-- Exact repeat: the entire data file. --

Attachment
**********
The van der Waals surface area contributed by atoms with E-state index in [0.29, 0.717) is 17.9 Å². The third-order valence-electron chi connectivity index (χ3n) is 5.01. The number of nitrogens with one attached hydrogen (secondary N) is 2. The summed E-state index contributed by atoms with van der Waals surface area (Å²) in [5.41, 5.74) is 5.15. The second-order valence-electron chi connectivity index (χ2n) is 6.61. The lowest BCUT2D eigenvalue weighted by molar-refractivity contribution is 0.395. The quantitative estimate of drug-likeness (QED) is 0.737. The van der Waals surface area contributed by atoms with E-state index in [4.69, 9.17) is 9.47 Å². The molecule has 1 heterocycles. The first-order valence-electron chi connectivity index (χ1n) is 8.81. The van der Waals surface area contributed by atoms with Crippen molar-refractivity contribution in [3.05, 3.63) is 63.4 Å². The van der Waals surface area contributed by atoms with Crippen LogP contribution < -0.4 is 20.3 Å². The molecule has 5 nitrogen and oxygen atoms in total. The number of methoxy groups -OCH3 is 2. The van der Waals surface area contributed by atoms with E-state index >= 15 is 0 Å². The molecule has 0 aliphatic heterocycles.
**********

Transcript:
The van der Waals surface area contributed by atoms with E-state index in [0.29, 0.717) is 17.9 Å². The third-order valence-electron chi connectivity index (χ3n) is 5.01. The number of nitrogens with one attached hydrogen (secondary N) is 2. The summed E-state index contributed by atoms with van der Waals surface area (Å²) in [5.41, 5.74) is 5.15. The second-order valence-electron chi connectivity index (χ2n) is 6.61. The lowest BCUT2D eigenvalue weighted by molar-refractivity contribution is 0.395. The quantitative estimate of drug-likeness (QED) is 0.737. The van der Waals surface area contributed by atoms with E-state index in [4.69, 9.17) is 9.47 Å². The molecule has 1 heterocycles. The first-order valence-electron chi connectivity index (χ1n) is 8.81. The van der Waals surface area contributed by atoms with Crippen molar-refractivity contribution in [3.05, 3.63) is 63.4 Å². The van der Waals surface area contributed by atoms with Crippen LogP contribution < -0.4 is 20.3 Å². The molecule has 5 nitrogen and oxygen atoms in total. The number of methoxy groups -OCH3 is 2. The van der Waals surface area contributed by atoms with E-state index >= 15 is 0 Å². The molecule has 0 aliphatic heterocycles.